Long-period ocean-bottom motions in the source areas of large subduction earthquakes.

Nakamura T, Takenaka H, Okamoto T, Ohori M, Tsuboi S - Sci Rep (2015)

Observed velocity waveforms and spectrograms at land and ocean-bottom strong-motion stations.(a) Observation results for land station MIEH09. The upper and lower panels present velocity waveforms and their spectrograms for the 2013 event. The black traces in the upper panels are velocity waveforms obtained from integration of the accelerogram after applying a noncausal six-order high-pass filter with a corner period of 30 s to suppress long-period noise. The red traces indicate velocity waveforms in the long-period band of 10–20 s. (b) Observation results for ocean-bottom station KMD16.
© Copyright Policy - open-access
Related In: Results  -  Collection

License
Show All Figures
getmorefigures.php?uid=PMC4663758&req=5

f2: Observed velocity waveforms and spectrograms at land and ocean-bottom strong-motion stations.(a) Observation results for land station MIEH09. The upper and lower panels present velocity waveforms and their spectrograms for the 2013 event. The black traces in the upper panels are velocity waveforms obtained from integration of the accelerogram after applying a noncausal six-order high-pass filter with a corner period of 30 s to suppress long-period noise. The red traces indicate velocity waveforms in the long-period band of 10–20 s. (b) Observation results for ocean-bottom station KMD16.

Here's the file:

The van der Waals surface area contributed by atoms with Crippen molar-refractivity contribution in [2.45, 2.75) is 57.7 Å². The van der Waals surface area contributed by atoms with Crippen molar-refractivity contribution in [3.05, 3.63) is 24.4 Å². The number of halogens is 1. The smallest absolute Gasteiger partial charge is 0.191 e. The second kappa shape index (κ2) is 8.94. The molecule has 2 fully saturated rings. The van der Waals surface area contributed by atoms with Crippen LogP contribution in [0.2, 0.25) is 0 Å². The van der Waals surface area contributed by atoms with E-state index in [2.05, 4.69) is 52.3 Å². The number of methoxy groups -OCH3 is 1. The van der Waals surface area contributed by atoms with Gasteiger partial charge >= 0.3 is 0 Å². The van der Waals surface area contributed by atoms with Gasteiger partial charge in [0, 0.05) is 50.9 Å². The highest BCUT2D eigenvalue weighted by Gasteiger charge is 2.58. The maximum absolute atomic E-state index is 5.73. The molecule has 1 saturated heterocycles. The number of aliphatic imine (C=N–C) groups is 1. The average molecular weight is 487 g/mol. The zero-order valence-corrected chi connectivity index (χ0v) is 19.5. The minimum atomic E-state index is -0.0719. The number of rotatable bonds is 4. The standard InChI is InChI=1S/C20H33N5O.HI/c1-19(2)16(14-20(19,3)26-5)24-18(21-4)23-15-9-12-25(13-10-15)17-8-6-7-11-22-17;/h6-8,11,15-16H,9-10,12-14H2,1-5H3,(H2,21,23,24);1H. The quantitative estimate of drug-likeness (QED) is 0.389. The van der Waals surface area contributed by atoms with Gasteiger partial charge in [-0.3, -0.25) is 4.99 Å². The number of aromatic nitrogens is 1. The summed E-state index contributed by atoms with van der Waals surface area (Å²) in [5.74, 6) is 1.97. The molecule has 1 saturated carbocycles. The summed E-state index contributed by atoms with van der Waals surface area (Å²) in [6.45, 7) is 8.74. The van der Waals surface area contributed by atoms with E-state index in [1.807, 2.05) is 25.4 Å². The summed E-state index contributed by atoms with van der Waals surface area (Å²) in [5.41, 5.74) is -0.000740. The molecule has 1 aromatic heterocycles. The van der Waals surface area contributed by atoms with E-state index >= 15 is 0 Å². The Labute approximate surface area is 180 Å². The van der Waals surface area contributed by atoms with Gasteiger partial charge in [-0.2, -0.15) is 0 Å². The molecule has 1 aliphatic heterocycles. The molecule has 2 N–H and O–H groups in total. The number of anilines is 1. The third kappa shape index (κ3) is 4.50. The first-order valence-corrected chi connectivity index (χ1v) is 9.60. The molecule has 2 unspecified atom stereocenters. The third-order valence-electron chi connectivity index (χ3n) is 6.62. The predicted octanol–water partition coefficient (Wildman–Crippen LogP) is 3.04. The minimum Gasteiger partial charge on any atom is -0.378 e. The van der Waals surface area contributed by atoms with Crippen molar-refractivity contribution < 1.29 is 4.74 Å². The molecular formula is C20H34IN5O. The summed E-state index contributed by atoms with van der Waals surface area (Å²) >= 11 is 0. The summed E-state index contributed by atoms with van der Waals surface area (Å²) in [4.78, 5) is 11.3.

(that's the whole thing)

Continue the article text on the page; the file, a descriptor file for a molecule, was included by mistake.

Mentions: Figure 2 shows typical examples of velocity waveforms in the period band of <30 s at land surface station MIEH09 (Fig. 1), located near the coastline, and at station KMD16, located in the centre of the ocean-bottom array at a water depth of 2,000 m. The original land and ocean-bottom data were 100-Hz event-trigger and 200-Hz continuous data, respectively. The dominant period of velocities at MIEH09 and KMD16 was around 7 s and 5 s, respectively.

Bottom Line: The waveforms and spectrograms demonstrate prolonged and amplified motions that are inconsistent with attenuation patterns of ground motions on land.Simulated waveforms reproducing observed ocean-bottom data demonstrate substantial contributions of thick low-velocity sediment layers to development of these motions.This development, which could affect magnitude estimates and finite fault slip modelling because of its critical period ranges on their estimations, may be common in the source areas of subduction earthquakes where thick, low-velocity sediment layers are present.

View Article: PubMed Central - PubMed

Affiliation: Research and Development Center for Earthquake and Tsunami, Japan Agency for Marine-Earth Science and Technology, 3173-25 Showa-machi, Kanazawa-ku, Yokohama 236-0001, Japan.

ABSTRACT
Long-period ground motions in plain and basin areas on land can cause large-scale, severe damage to structures and buildings and have been widely investigated for disaster prevention and mitigation. However, such motions in ocean-bottom areas are poorly studied because of their relative insignificance in uninhabited areas and the lack of ocean-bottom strong-motion data. Here, we report on evidence for the development of long-period (10-20 s) motions using deep ocean-bottom data. The waveforms and spectrograms demonstrate prolonged and amplified motions that are inconsistent with attenuation patterns of ground motions on land. Simulated waveforms reproducing observed ocean-bottom data demonstrate substantial contributions of thick low-velocity sediment layers to development of these motions. This development, which could affect magnitude estimates and finite fault slip modelling because of its critical period ranges on their estimations, may be common in the source areas of subduction earthquakes where thick, low-velocity sediment layers are present.

No MeSH data available.


Related in: MedlinePlus